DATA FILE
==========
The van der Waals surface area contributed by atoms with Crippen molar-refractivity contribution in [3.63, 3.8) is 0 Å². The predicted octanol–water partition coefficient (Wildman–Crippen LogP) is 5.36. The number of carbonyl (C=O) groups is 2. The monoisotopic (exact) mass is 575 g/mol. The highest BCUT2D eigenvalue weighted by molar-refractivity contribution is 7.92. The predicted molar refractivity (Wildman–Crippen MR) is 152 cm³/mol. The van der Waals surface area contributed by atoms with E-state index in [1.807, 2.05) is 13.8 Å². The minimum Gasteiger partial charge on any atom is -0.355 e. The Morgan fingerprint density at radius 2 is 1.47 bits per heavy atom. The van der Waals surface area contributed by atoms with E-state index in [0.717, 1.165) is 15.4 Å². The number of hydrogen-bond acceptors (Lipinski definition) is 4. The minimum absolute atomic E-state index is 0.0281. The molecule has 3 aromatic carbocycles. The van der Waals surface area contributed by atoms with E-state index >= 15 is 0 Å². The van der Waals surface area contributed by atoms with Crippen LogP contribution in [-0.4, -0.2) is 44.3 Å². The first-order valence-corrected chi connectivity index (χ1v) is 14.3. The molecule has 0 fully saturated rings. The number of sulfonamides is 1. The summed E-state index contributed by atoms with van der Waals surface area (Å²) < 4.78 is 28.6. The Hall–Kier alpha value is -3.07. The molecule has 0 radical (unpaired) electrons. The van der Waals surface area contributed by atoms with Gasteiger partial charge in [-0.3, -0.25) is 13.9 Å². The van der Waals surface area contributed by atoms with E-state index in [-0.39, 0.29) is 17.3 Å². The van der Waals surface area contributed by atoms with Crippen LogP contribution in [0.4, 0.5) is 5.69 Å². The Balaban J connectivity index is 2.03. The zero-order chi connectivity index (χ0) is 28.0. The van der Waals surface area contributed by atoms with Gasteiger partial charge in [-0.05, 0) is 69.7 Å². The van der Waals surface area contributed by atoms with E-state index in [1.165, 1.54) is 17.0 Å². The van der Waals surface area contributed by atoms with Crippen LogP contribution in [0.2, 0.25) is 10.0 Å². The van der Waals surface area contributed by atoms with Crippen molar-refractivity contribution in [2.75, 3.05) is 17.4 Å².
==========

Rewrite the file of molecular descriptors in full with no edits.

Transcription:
The van der Waals surface area contributed by atoms with Crippen molar-refractivity contribution in [3.63, 3.8) is 0 Å². The predicted octanol–water partition coefficient (Wildman–Crippen LogP) is 5.36. The number of carbonyl (C=O) groups is 2. The monoisotopic (exact) mass is 575 g/mol. The highest BCUT2D eigenvalue weighted by molar-refractivity contribution is 7.92. The predicted molar refractivity (Wildman–Crippen MR) is 152 cm³/mol. The van der Waals surface area contributed by atoms with E-state index in [1.807, 2.05) is 13.8 Å². The minimum Gasteiger partial charge on any atom is -0.355 e. The Morgan fingerprint density at radius 2 is 1.47 bits per heavy atom. The van der Waals surface area contributed by atoms with E-state index in [0.717, 1.165) is 15.4 Å². The number of hydrogen-bond acceptors (Lipinski definition) is 4. The minimum absolute atomic E-state index is 0.0281. The molecule has 3 aromatic carbocycles. The van der Waals surface area contributed by atoms with E-state index >= 15 is 0 Å². The van der Waals surface area contributed by atoms with Crippen LogP contribution in [-0.4, -0.2) is 44.3 Å². The first-order valence-corrected chi connectivity index (χ1v) is 14.3. The molecule has 0 fully saturated rings. The number of sulfonamides is 1. The summed E-state index contributed by atoms with van der Waals surface area (Å²) < 4.78 is 28.6. The Hall–Kier alpha value is -3.07. The molecule has 0 radical (unpaired) electrons. The van der Waals surface area contributed by atoms with Gasteiger partial charge in [-0.3, -0.25) is 13.9 Å². The van der Waals surface area contributed by atoms with E-state index in [-0.39, 0.29) is 17.3 Å². The van der Waals surface area contributed by atoms with Crippen LogP contribution in [0.4, 0.5) is 5.69 Å². The Balaban J connectivity index is 2.03. The zero-order chi connectivity index (χ0) is 28.0. The van der Waals surface area contributed by atoms with Gasteiger partial charge in [-0.05, 0) is 69.7 Å². The van der Waals surface area contributed by atoms with E-state index in [1.165, 1.54) is 17.0 Å². The van der Waals surface area contributed by atoms with Crippen LogP contribution in [0.2, 0.25) is 10.0 Å². The van der Waals surface area contributed by atoms with Crippen molar-refractivity contribution in [2.75, 3.05) is 17.4 Å².